Conor ‘s research focused on trips to the National Library in Dublin, the libraries and archives in Trinity College and UCD, as well as the Bibliotheque National de France. “I wanted the book to be accessible – not too scholarly – so I was constantly reminding myself to keep the language and the thoughts simple. For the same reason I included a lot of anecdotes in the book because I enjoyed them and I wanted to entertain my readers. I showed one chapter to an established American biographer who had written extensively about the period and she said she enjoyed it for its lively entertainment value and for the fact that it read like a short story! That pleased me.”
As a successful journalist and now author, Conor believes simplicity is key and clarity is at the heart of good writing. “Clarity has to be the most important element of writing. Your writing is nothing unless it is understood. That’s even more important than grammar which is very important too. But characters in a novel can speak bad grammar and be understood. The narrative is important too. I would also put a lot of thought into the opening paragraph. If it does not grab the readers’ attention you may lose them. That doesn’t mean it must be dramatic. It could be a kind of teaser that will make them want more; or just good writing that the reader will enjoy. Another thing I would advise is not to go for fancy words. Simple English is best and you can embellish it sometimes, but using rare words that people have to use a dictionary to understand is just showing off. Writing should be sincere.”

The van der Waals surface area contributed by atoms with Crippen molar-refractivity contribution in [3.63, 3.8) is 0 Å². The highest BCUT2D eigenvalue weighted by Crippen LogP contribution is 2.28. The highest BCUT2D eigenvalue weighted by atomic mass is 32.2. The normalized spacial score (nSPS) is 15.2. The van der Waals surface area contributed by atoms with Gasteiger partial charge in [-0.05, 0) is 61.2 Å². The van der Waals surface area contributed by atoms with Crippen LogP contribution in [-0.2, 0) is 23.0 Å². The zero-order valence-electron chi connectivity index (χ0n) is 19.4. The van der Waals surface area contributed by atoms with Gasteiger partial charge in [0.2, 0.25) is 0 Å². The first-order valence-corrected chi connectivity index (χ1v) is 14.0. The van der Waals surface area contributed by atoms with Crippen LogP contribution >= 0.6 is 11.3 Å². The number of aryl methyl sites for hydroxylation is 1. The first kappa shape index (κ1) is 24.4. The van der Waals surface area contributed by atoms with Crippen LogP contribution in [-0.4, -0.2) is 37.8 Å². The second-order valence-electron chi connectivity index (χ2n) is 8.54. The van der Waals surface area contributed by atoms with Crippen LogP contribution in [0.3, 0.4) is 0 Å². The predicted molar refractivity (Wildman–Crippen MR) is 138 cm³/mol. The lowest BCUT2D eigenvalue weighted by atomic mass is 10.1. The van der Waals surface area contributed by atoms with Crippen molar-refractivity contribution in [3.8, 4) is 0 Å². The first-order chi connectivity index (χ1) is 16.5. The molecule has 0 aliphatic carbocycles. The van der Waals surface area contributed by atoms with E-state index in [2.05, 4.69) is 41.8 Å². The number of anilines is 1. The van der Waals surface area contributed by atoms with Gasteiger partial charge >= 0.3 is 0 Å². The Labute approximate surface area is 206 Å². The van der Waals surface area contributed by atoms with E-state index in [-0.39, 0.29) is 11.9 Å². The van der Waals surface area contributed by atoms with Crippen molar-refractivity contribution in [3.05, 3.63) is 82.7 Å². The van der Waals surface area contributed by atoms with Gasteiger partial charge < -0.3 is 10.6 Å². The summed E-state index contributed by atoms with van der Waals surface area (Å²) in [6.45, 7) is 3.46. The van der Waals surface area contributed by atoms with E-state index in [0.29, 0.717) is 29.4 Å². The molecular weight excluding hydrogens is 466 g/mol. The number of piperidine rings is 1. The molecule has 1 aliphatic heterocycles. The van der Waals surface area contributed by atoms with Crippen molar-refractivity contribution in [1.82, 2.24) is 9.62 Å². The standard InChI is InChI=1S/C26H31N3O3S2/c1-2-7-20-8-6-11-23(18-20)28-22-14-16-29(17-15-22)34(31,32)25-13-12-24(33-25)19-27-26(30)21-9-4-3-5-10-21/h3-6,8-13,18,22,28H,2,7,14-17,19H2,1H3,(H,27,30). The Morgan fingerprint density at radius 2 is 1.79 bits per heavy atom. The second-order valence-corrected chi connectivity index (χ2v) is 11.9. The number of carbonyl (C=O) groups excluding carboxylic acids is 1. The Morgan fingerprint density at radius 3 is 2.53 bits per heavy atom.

How does Irish writing stack up today? “Irish writing is very rich at the moment. It’s almost another Literary Renaissance and it has been going on for years. We are fortunate that, despite the size of our country, we have some of the world’s best writers amongst us. Then we have excellent historians, biographers and literary commentators. Regarding writers that inspire me: Joyce is inspiring because he was an early Modernist and he has taught us to look at words in a different way. Most recently I have been reading biographies and I have to mention Joyce’s biographer Richard Ellmann; his books are learned, comprehensive and very readable – a difficult combination to achieve. Antony Beevor is another writer I admire for his accounts of wartime Berlin and Stalingrad. But there are so many more.”